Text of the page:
“My services are specifically designed to help people improve their health and restore their wellbeing – not just to relieve stress, but to develop new healthy habits so people can create and begin a pandemic recovery plan prosper and prosper, “explained Jones.

Whether they’re seeking emotional support or making grocery decisions, consumers want to feel like they are responsible for at least their own health and wellbeing, and personalized plans and options give them that sense of control.

“We already have an emphasis on the need for more personalization options in the food industry,” said Chawla. “This is likely to become even more important as more people focus on defining their own health agenda, which may well be different from that of their partner or children.

“The ability to quickly and easily personalize the shopping experience to meet the different needs of an entire household is a huge benefit.”

A fountain planet

Much of the focus on health and wellness in recent months has been on getting out of the pandemic and surviving and thriving in the world behind it – whatever that may be.

“I think the popularity of health and wellness-related services is pretty obvious as we are in the final stages of a pandemic,” Taylor Morris, operations manager of Better Way Health, told the E-Commerce Times. “People will spare no expense to be sure of their own health and the health of family members. With products just a click away, it’s no surprise that demand is rising.”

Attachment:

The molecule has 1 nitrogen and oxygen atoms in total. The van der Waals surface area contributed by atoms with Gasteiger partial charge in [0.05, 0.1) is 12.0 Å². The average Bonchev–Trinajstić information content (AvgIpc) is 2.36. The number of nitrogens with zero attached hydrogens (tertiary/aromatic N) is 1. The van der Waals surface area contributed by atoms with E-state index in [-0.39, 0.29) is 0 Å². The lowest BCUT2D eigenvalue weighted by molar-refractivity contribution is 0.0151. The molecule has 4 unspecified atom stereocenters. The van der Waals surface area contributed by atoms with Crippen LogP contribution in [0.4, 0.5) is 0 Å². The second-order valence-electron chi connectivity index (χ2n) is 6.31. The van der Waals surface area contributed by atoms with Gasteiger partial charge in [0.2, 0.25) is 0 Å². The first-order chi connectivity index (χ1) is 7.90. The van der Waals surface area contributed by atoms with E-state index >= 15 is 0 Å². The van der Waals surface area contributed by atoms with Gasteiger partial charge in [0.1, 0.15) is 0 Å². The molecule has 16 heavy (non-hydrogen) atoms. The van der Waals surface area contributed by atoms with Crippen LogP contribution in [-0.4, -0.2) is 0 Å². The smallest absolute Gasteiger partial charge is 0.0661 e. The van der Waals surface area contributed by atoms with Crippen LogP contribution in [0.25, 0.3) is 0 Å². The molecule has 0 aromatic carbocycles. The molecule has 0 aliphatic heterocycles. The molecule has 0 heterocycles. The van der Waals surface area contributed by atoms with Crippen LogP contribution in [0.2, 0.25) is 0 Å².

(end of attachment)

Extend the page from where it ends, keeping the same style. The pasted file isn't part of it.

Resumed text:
It is not just the health and wellbeing of individuals that concerns people, but the health and wellbeing of society and the planet itself.

“The health agenda is paramount for many, but the environment, society and our impact on the planet have also come to the fore,” said Chawla.

“Our customers and the food industry at large are examining how to ensure they are a driver of change, and technologies like ours will be vital to helping consumers make the best choices for the planet and for themselves to meet.” She offered.

Adapting and thriving in the new is a central point in many people’s lives. Ecommerce products and services that fulfill this desire find a marketplace and consumers strive to do whatever it takes to keep themselves and their families growing.

“I believe in humanity and I believe we have a tremendous opportunity to define how we will get out of this pandemic,” explained Jones of The Mindful Path.

“Who do I want to be? How do I want to be? What does thriving look like for me? I believe we all have an innate desire to grow. This is part of being human. Sometimes we just need help figuring out what that will look like, “she concluded.

Vivian Wagner has been a reporter in the ECT News Network since 2008. Her focus is on technology, business, CRM, e-commerce, data protection, security, art, culture and diversity. She has extensive business and technology reporting experience for a variety of branches including The Atlantic, The Establishment, and O, The Oprah Magazine. She has a PhD in English specializing in modern American literature and culture. She received a first place reporting award from the Ohio Society of Professional Journalists and is the author of Women in Tech: 20 Trailblazers Share Their Travels published by the ECT News Network in May 2020. Email Vivian.